KEY SETTINGSNew York City acts as the birthplace of Watchmen’s superheroes in the 1950s, in which first generation of youngand naïve self-proclaimed crime-fighters—the Minutemen—inspired by a new wave of comic book heroes to doncostumes and become heroes themselves. The book opens 30 years later, in a grittier 1980s version of NYC—a placewhere crime is on the rise, nuclear war looms in the collective consciousness, and costumed heroes are outlawed.At the center of this are the Minutemen, once New York City’s most famous heroes but now forced into retirementand spread across the globe.Mars is where Dr. Manhattan, the leastconnected to human nature and the mostsuperpowered character in the story, travelsin order to deal with his increasing distancefrom his own humanness and humanity as awhole. His foreignness from himself and fromothers is perfectly represented on the cold,isolated planet of Mars and the empty, ornatepalaces he builds there.KEY CHARACTERSEach of the characters in Watchmen mustnavigate the conflicting relationshipsbetween their human and heroic identitiesin an increasingly complex world. In doingso, they challenge our preconceived notionsof morality and the archetypal “hero.” Bythe end of Watchmen, each character mustdecide: Is there really such a thing as goodand evil in the first place?Rorschach (Walter Kovacs) is an enigmaticand mentally unstable vigilante who acts asthe narrator of Watchmen. A distorted callbackto the detective comic heroes of the mid20th century, Rorschach operates under astrict vigilante code of ethics that worksto justify his violence and “zero tolerance”policy. Through his journal, a central narrativedevice in the story, readers learn about hisevolving conspiracy theories and effortsto bring his former superhero team backtogether to solve the Comedian’s murder.Edward Blake (The Comedian) is a cigar-chewing, gun-toting, and bloodthirsty manifestationof modern war. An original member of the Minutemen, by the 1970s the Comedian has devolvedinto a corrupt and merciless tool of war for the U.S. government during the Vietnam War. Hissexual assault of Sally Jupiter, the original Silk Spectre, is also a major plot point of the novel.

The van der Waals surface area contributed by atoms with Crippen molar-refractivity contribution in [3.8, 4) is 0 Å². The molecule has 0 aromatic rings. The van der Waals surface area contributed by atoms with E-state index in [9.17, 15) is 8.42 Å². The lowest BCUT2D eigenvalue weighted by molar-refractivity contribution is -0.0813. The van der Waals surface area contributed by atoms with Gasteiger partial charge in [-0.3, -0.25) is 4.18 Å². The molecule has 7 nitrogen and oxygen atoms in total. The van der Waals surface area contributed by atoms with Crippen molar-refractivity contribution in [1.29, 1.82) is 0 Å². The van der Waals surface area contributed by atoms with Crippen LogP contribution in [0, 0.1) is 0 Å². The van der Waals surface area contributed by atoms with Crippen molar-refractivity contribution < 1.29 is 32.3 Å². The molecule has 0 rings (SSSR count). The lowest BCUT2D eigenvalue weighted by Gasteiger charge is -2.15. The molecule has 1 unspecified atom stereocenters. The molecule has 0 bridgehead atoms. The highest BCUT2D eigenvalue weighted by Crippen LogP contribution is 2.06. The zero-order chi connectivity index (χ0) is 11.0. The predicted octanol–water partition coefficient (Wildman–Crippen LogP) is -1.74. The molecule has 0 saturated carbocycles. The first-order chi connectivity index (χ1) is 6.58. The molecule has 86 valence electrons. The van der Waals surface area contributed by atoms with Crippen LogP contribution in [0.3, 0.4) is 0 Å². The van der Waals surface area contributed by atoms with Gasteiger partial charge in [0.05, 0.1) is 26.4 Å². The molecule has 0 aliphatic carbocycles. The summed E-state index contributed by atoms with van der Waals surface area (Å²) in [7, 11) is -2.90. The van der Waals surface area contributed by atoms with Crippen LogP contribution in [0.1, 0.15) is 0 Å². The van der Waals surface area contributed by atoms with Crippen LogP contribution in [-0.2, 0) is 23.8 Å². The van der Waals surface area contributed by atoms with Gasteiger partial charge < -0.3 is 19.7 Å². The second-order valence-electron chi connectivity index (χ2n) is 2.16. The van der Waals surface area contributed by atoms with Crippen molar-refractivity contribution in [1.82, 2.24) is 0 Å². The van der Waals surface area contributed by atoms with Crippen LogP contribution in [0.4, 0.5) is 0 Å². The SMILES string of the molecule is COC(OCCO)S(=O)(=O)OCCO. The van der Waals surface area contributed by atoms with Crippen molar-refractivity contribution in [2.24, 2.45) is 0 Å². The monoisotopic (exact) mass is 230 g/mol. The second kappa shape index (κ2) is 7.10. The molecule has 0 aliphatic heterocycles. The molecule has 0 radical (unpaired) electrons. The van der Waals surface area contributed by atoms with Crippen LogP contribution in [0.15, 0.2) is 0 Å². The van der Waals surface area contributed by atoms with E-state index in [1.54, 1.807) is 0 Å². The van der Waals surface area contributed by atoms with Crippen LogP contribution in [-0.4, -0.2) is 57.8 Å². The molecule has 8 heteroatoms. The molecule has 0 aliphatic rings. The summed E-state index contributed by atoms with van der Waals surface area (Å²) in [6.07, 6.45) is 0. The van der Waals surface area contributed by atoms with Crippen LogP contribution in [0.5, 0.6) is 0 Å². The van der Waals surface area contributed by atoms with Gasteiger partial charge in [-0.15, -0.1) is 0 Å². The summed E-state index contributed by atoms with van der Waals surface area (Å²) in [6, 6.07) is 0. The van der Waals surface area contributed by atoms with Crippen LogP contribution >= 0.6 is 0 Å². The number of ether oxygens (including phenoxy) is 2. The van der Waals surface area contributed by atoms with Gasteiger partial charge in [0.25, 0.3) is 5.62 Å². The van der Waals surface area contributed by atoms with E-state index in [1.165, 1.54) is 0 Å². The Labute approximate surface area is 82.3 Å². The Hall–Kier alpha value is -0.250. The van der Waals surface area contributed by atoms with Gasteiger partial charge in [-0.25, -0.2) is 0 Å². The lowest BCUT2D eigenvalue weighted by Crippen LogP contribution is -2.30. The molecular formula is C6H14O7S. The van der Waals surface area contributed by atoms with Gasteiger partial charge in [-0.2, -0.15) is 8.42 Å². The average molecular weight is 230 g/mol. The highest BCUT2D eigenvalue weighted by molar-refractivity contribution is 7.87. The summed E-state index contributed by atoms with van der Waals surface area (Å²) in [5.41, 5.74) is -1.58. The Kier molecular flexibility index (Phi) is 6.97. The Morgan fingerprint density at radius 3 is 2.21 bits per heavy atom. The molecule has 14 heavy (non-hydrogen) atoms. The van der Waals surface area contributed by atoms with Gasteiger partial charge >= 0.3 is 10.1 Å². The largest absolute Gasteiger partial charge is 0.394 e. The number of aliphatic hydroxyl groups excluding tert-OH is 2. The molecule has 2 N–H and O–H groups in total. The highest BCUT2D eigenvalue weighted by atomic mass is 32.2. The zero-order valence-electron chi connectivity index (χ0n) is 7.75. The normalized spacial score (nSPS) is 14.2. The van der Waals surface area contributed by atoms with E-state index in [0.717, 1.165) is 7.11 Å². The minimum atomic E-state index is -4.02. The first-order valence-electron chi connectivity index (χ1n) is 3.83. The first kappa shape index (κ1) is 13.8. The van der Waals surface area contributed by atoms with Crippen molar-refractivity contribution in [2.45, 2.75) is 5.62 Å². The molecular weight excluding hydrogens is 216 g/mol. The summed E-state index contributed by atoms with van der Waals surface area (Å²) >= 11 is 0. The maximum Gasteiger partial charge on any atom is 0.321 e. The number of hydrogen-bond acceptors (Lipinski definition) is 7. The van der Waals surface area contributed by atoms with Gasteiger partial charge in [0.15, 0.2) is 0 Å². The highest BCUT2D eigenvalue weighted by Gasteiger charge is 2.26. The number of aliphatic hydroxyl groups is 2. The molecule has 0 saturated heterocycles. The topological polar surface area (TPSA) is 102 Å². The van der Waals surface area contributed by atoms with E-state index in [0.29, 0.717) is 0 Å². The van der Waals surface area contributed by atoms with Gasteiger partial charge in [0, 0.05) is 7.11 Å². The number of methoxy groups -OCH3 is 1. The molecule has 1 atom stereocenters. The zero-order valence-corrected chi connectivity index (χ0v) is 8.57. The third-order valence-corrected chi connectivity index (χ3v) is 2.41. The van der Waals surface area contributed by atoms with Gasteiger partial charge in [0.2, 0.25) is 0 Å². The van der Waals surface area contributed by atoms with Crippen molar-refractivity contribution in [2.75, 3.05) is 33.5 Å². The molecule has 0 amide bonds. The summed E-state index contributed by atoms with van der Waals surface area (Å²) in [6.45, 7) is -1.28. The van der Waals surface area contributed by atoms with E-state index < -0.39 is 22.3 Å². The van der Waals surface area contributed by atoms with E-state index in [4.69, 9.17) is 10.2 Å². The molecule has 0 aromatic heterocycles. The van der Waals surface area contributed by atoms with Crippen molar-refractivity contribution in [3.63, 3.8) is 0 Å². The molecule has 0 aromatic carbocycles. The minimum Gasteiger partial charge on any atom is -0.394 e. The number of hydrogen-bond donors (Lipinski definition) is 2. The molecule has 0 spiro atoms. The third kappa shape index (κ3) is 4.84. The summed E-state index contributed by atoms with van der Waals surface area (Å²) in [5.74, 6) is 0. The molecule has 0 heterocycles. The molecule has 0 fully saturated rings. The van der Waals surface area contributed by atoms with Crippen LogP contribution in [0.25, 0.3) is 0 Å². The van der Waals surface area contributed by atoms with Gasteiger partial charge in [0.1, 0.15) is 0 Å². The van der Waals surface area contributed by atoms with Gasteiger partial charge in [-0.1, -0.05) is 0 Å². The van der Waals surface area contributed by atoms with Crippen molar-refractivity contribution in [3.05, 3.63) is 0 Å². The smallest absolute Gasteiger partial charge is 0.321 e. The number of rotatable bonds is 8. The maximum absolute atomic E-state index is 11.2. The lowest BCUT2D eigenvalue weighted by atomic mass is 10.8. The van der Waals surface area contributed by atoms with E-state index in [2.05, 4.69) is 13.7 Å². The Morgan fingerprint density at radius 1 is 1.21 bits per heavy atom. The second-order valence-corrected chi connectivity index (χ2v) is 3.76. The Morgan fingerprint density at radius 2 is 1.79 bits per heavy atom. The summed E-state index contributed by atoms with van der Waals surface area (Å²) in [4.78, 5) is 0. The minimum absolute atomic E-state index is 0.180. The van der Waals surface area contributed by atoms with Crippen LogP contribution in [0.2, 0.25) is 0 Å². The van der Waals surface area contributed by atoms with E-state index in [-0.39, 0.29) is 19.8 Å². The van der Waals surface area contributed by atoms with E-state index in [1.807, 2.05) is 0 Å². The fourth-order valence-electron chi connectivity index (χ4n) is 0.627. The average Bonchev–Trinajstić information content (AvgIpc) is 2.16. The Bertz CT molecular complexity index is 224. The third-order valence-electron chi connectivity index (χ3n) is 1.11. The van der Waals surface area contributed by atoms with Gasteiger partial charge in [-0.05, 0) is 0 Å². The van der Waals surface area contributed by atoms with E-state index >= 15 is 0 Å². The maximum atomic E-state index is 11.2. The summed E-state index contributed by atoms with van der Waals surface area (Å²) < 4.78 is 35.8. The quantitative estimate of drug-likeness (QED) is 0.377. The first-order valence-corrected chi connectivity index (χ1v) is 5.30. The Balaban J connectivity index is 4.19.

Hollis T. Mason (First Nite Owl) is a founding member of the Minutemen, the original crime-fighting team thatbegan in the 1940s and 1950s. He has agreed to pass on the Nite Owl heroic title to Dan Dreiberg (the second NiteOwl), and often meets with Dan to reflect on past heroic actions and offer guidance on present heroic challenges.Nostalgic and a bit idealistic, Hollis’ insights provide solid evidence for readers to better understand what itmeant to be a hero in 1950s New York City.Dan Dreiberg (Second Nite Owl) is a wealthy and brooding inventor with a secret lair he has been keepingactive, even after his supposed retirement from the team. Jaded and a bit older, however, Dan is initially notsure he wants to help solve the Comedian’s death. That is, until his fellow superheroine and love interest LaurieJuspeczyk (Silk Spectre) starts to get involved again as well and rethink her own involvement in heroic activities.Laurie Juspeczyk (Second Silk Spectre) is the daughter of Sally Jupiter, the original Silk Spectre. She is the onlyfemale superhero on the reunited team. Despite her role as a hero, she’s still seen as a woman first—as evidencedby her costume design and her complex and fraught relationships with Jon Osterman, Dan Dreiberg, Edward Blakeand other male characters throughout the book.Adrian Veidt (Ozymandias) is a genius billionaire inventor, entrepreneur, fashion model, and media mogul whohas used his heroic identity to create a vast corporate empire. One of the most influential businessmen in theworld, Adrian Veidt is armed with superior intelligence and advanced fighting abilities. Seen by some as a hero andothers as a villain, he seeks out solutions to a potentialnuclear war by rationalizing an “ends justify the means”approach to heroism.Jon Osterman (Dr. Manhattan) is a former physicistwho becomes an all-powerful, practically omniscientbeing thanks to a lab accident. The only member of theteam with “true” superpowers, Dr. Manhattan is partof both the first and second generation of heroes. Ashis powers grow, he helps the United States end thewar in Vietnam and advance its technological presencearound the globe. His efforts to navigate the linesbetween his superpowers, their effects on theworld around him,and the lingeringtraces of his humanity are at theheart of Dr. Manhattan’sstruggle in the graphicnovel.